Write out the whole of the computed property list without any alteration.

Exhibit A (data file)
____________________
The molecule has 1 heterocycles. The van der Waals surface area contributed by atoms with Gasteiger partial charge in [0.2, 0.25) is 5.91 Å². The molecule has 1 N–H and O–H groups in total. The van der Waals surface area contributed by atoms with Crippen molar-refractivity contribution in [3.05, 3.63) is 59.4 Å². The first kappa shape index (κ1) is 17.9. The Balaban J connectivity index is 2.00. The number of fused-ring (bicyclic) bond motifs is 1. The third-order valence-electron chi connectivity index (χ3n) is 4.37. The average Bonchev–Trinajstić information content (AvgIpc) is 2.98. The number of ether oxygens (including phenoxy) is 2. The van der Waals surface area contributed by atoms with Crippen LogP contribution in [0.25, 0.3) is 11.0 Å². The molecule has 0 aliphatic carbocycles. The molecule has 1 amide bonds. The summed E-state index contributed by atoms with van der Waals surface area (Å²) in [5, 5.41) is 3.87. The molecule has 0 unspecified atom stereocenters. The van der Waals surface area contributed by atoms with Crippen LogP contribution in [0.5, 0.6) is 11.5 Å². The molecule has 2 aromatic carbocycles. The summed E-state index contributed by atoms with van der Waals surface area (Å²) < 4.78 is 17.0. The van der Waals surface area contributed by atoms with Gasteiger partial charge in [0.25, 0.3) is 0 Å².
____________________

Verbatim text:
The molecule has 1 heterocycles. The van der Waals surface area contributed by atoms with Gasteiger partial charge in [0.2, 0.25) is 5.91 Å². The molecule has 1 N–H and O–H groups in total. The van der Waals surface area contributed by atoms with Crippen molar-refractivity contribution in [3.05, 3.63) is 59.4 Å². The first kappa shape index (κ1) is 17.9. The Balaban J connectivity index is 2.00. The number of fused-ring (bicyclic) bond motifs is 1. The third-order valence-electron chi connectivity index (χ3n) is 4.37. The average Bonchev–Trinajstić information content (AvgIpc) is 2.98. The number of ether oxygens (including phenoxy) is 2. The van der Waals surface area contributed by atoms with Crippen LogP contribution in [0.25, 0.3) is 11.0 Å². The molecule has 0 aliphatic carbocycles. The molecule has 1 amide bonds. The summed E-state index contributed by atoms with van der Waals surface area (Å²) in [5, 5.41) is 3.87. The molecule has 0 unspecified atom stereocenters. The van der Waals surface area contributed by atoms with Crippen LogP contribution in [0.5, 0.6) is 11.5 Å². The molecule has 2 aromatic carbocycles. The summed E-state index contributed by atoms with van der Waals surface area (Å²) < 4.78 is 17.0. The van der Waals surface area contributed by atoms with Gasteiger partial charge in [0.25, 0.3) is 0 Å².